SUBJECT/S: Budget 2015; The Government’s Unfair Cuts to PPL; Budget in Reply 2015.

KIERAN GILBERT: With me now is the Manager of Opposition Business and Shadow Finance Minister Tony Burke. Mr Burke thanks very much for your time. Quite a reaction, on the market at least, when it comes to the retailers.

TONY BURKE, MANAGER OF OPPOSITION BUSINESS AND SHADOW FINANCE MINISTER: That’s right and this is the reason why we came out in support of the broad measures that are there in the small business package right from Budget night on. This hopefully, and hopefully the Government manages it competently, hopefully this does provide a significant benefit. Not just to small business directly, but to the economy as a whole.

GILBERT: So no problem at all with this package, it’s funding and so on, you’re going to back it 100 per cent.

BURKE: Well with any package you’ve got to wait, you want to see the legislation and so you’re not going to give your final tick-off. But we’re well and truly inclined to support it from what’s been described. What’s been described are measures we would support so long as what comes through in the legislation ends up reflecting what the Government’s announced.

GILBERT: Very different from last year Budget isn’t it in terms of the optimism around elements of this Budget and specifically that $5.5 billion small business initiative.

BURKE: Yeah, that measure is quite different. A whole lot of the last Budget is still there. So, you know the higher education cuts, the cuts to schools and hospitals, the cuts to family payments, they’re all still there. What’s there with small business, effectively what the Government is doing, particularly when you see they’re blowing out the deficit at the same time, is they’re now running an argument to use debt to build growth in the economy. Now, let’s hope it works. It is worth noting it is the exact opposite of what they’ve argued for the last four or five years, but we want this to work and so we’ve been willing right from Budget night to say that we’re inclined to support those small business measures.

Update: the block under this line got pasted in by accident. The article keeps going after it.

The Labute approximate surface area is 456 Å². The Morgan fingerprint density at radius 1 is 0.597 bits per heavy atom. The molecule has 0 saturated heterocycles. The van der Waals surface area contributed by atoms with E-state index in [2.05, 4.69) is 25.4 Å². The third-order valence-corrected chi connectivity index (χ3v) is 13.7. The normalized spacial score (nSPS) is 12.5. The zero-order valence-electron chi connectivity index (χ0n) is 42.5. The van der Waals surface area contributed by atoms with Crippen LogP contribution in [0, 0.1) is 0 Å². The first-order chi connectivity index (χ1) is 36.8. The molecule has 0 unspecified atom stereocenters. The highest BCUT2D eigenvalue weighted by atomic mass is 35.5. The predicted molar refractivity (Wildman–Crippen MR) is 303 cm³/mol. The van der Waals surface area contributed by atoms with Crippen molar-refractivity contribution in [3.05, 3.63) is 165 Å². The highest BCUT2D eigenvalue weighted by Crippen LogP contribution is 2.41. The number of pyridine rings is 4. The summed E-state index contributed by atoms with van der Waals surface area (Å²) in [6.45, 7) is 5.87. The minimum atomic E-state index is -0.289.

GILBERT: Now Labor’s set to block the Government’s efforts to end this parallel use of maternity leave schemes where someone in the corporate sector or public sector can access either their employers scheme and the Government scheme, not either or but both and run them back to back?

BURKE: Can I explain why they’re not strictly parallel and it’s a point of detail, I’ll do it as quickly as I can. The Government scheme is there to provide up to 18 weeks of paid parental leave, we introduced that when we were in office. A whole lot of employees and employers have said ‘we’d like to be able to offer this,’ would like more than 18 weeks to be able to stay with a new born child and have negotiated to be able to get additional time, paid, with a new born child; that’s not double dipping. That’s a negotiation to say we want to spend longer with a new born child and have forgone other things like pay rises to be able to get that agreement. What the Government is now doing is saying: ‘Well if you’re trying to get longer than 18 weeks, we’ll take the 18 weeks away’. That undermines the negotiation where the employees given away other things and for an employer who’s wanted to provide extra benefit it’s taken away. That’s why employers, including here on Sky News where I heard Kate Carnell, have said: ‘well if you go down this path employers will start with drawing a benefit because it’s not actually reaching –

GILBERT: So what would you say to tax payers then who would be concerned and that the Prime Minister and other making this point that they shouldn’t have to subside an enhanced paid parental leave package for some individuals, whereas others will only get the minimum wage?